Today, most wind turbines work on the “bottom-fixed” principle; this means they are fixed to the seabed in waters that must be 60 meters deep or less. These variants require that foundations for the towers upon which the turbines are mounted must be dug – much as they would be on land – using pile drivers.
The depth constraints mean these towers need to be situated relatively close to the shore where much of the kinetic energy is lost in turbulence as it approaches land. While it is possible to locate this type of installation in deeper waters up to 100 meters, where winds are stronger, the cost of doing so is very prohibitive.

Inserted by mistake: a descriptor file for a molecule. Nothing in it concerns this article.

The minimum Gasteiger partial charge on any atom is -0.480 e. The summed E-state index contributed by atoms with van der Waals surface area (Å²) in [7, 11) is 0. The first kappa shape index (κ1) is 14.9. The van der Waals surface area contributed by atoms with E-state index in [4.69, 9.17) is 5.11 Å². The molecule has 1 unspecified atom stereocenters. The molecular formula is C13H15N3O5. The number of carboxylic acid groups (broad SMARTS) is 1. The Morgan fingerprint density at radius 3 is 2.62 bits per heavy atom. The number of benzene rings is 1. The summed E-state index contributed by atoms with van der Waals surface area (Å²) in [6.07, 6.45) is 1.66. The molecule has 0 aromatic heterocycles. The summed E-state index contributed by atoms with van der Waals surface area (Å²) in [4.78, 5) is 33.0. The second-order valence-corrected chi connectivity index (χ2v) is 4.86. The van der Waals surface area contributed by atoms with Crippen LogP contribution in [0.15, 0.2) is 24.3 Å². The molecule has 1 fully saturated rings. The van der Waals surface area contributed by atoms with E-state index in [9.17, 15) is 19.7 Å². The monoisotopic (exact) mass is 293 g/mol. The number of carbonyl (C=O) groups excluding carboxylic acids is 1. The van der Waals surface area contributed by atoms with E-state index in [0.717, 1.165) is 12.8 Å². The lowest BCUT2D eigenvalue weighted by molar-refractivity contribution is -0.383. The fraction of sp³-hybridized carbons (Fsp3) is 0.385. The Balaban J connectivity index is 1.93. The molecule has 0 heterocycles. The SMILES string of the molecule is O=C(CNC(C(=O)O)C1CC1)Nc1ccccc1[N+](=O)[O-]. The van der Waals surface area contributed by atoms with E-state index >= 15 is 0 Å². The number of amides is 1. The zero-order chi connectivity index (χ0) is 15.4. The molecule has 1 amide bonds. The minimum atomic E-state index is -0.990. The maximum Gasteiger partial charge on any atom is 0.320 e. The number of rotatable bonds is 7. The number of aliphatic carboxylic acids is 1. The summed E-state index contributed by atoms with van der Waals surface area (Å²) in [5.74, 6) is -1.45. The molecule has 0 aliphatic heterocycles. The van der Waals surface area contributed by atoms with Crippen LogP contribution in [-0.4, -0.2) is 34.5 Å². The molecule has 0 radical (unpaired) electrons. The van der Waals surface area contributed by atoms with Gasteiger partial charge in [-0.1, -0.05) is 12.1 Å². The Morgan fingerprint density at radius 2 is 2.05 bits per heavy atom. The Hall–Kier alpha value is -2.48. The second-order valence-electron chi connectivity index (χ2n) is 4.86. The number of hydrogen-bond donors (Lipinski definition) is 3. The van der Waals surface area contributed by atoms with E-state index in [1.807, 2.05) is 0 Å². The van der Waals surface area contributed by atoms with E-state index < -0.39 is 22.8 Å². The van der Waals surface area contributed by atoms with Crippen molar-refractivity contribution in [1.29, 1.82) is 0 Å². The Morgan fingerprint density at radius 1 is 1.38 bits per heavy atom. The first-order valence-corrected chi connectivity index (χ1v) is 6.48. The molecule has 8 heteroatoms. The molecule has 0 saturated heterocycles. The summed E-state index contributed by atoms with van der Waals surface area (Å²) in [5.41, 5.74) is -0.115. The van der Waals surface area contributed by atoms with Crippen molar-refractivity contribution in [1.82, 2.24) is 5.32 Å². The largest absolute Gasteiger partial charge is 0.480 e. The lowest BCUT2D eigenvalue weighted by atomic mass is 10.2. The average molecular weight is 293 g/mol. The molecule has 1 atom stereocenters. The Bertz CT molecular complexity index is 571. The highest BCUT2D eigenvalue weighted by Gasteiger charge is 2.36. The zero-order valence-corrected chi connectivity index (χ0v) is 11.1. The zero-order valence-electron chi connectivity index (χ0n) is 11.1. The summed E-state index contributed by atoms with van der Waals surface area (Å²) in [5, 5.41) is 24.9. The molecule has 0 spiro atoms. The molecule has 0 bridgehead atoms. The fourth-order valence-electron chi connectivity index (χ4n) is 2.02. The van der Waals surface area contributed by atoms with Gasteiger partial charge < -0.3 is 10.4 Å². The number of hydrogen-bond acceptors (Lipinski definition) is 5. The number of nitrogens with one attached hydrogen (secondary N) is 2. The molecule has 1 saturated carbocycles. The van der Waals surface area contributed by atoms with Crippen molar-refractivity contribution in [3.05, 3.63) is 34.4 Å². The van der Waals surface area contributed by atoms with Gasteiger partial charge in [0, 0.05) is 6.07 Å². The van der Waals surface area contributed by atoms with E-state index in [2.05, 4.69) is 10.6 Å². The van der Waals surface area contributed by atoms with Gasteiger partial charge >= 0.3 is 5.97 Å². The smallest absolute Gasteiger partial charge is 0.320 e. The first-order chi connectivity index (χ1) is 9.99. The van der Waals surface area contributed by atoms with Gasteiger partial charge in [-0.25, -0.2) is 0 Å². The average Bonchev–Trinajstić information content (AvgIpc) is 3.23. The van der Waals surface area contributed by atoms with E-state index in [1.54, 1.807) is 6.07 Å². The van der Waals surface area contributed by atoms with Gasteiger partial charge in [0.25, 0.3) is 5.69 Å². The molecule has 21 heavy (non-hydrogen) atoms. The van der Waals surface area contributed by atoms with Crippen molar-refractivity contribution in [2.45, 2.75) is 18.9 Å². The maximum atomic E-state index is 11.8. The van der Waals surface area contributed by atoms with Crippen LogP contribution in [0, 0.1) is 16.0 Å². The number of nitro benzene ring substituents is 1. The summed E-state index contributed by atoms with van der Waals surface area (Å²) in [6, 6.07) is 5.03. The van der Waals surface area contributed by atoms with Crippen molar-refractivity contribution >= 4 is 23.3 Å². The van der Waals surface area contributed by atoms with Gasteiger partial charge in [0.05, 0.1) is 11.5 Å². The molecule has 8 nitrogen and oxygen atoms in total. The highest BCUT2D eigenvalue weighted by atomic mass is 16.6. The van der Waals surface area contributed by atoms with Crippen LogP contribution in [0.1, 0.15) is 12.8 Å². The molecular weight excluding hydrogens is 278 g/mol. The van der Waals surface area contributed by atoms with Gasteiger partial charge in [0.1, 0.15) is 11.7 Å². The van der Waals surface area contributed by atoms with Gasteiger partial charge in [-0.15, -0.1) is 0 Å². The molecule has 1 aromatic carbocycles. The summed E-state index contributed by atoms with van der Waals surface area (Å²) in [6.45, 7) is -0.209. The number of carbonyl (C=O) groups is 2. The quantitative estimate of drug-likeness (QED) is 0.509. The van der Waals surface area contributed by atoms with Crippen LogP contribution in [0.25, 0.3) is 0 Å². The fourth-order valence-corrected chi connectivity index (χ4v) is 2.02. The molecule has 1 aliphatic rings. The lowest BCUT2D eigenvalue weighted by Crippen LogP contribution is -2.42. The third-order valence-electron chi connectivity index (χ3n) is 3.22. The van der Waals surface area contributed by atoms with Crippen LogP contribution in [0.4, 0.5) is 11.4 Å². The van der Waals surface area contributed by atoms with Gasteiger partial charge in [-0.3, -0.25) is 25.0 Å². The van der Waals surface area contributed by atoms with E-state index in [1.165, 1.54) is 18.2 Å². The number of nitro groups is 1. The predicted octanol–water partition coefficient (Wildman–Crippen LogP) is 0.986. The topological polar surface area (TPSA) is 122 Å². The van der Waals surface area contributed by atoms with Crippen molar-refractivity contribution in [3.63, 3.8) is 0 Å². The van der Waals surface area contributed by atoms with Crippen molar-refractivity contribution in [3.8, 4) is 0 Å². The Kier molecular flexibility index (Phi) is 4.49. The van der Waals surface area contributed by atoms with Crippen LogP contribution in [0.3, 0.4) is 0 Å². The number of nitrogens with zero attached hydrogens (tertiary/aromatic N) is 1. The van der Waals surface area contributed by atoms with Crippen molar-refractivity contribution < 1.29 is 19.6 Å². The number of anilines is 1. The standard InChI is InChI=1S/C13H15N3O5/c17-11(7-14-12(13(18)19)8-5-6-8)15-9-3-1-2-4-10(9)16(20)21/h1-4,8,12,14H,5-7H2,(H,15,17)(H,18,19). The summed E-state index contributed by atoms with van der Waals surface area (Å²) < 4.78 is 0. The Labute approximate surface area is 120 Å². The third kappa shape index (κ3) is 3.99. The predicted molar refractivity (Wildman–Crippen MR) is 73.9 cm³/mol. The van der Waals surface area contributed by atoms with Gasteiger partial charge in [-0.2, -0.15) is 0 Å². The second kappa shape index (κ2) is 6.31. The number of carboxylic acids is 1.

In stark contrast, floating turbines can be located in waters up to 800 meters deep. This means they can harness the full potential of the wind further out to sea. Another advantage is that, because floating turbines can be situated further away from land, over the horizon, they represent less of an eyesore that can spoil precious ocean views.
We believe that it is only by harnessing the stronger winds in deeper waters that wind power generation will be able to fulfill its considerable potential and provide clean, sustainable and renewable energy for millions of homes and businesses in the future.